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Warsaw Jewish museum declared 'European Museum of the Year'

PR dla Zagranicy
Nick Hodge 11.04.2016 09:05
The POLIN Museum of the History of Polish Jews in Warsaw has received the European Museum of the Year Award.

The award has been given annually since 1977 by the European Museum Forum, which acts under the auspices of the Council of Europe.

Apart from the prestigious title, the winning museum receives ‘The Egg’ by celebrated sculptor Henry Moore as a trophy which it keeps for one year.

It was collected by the Director of the POLIN Museum Dariusz Stola at a ceremony in San Sebastian on Saturday, 9 April.

Situated on the terrain of the former Warsaw Jewish Ghetto that the was created by the Nazi German occupiers, the POLIN Museum of the History of Polish Jews documents 1000 years of the history of Polish Jews and their contribution to various aspects of Polish political, economic and cultural life.

The citation for the award speaks of the POLIN Museum’s highly imaginative interpretation and presentation of the common history of Jews and Poles, as well as its creative approach to education and civic responsibility.

Solidarity centre also awarded

There were two other Polish nominees among a total of forty nine museums from 24 countries - the European Solidarity Centre in Gdańsk and the State Ethnographic Museum in Warsaw.

The former received the 2016 Council of Europe Museum Prize, which is decided on the basis of a shortlist presented by a jury of the European Museum Forum, and forms part of the European Museum of the Year Awards.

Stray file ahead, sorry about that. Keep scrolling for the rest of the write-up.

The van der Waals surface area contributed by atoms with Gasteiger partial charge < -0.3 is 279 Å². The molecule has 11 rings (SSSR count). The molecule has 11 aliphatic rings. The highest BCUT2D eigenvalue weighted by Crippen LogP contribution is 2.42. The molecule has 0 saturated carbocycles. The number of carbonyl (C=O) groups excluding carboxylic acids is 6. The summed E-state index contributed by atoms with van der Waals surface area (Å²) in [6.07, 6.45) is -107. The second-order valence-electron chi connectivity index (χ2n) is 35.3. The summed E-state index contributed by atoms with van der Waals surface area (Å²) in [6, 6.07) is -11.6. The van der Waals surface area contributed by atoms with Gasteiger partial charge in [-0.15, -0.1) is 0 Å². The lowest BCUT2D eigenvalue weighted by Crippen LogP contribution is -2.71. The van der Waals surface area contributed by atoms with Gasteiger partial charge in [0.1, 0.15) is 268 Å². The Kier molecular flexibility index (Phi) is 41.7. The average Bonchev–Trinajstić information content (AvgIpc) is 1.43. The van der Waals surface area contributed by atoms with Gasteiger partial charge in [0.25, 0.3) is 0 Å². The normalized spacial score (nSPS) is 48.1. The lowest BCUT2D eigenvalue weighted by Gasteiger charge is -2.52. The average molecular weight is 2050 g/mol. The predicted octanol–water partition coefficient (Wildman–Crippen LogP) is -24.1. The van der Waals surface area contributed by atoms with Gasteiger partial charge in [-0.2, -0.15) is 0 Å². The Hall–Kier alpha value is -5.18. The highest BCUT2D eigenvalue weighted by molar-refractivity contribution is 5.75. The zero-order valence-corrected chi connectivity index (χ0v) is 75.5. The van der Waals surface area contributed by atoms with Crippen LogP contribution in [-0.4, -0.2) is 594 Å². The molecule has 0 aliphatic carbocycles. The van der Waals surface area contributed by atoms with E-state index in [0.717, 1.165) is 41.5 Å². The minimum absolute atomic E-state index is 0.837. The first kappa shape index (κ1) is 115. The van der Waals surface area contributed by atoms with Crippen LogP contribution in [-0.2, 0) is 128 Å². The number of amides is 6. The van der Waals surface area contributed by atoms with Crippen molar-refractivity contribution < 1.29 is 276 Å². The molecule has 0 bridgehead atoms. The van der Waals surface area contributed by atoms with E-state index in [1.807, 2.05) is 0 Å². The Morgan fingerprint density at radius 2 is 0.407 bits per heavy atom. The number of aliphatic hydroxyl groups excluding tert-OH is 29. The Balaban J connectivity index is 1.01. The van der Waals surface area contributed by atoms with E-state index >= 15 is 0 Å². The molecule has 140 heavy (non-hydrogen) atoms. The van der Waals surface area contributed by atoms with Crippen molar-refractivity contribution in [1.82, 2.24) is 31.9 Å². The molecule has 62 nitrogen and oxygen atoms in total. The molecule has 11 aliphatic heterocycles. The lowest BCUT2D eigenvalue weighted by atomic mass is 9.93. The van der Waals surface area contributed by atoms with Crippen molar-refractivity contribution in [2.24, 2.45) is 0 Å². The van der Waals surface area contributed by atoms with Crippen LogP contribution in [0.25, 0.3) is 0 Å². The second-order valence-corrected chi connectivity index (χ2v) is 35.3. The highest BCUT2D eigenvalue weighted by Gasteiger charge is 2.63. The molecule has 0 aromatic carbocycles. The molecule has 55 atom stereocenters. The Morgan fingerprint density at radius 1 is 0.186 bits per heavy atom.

According to the Council of Europe press release the European Solidarity Centre is “a fascinating example of a cultural institution working to promote freedom and solidarity.

“The events it recounts and its programme make it a forum for modern Europe. It succeeds in making the history of the trade union Solidarność (Solidarity) a powerful and moving source of inspiration for civic engagement and action. The Centre connects history with life and makes a direct link between culture and democracy. Twenty-five years after the fall of the Berlin Wall, thoughts are returning of building new walls. The European Solidarity Centre’s aim is to provide factual back-up for organisations working for the common good, freedom and human rights”.

Located in the neighbourhood of the Gdańsk shipyard, the cradle of the Solidarity movement, the Centre is an educational, research and academic institution comprising an archive, a library, conference facilities and offices of several NGOs. (mk/nh)

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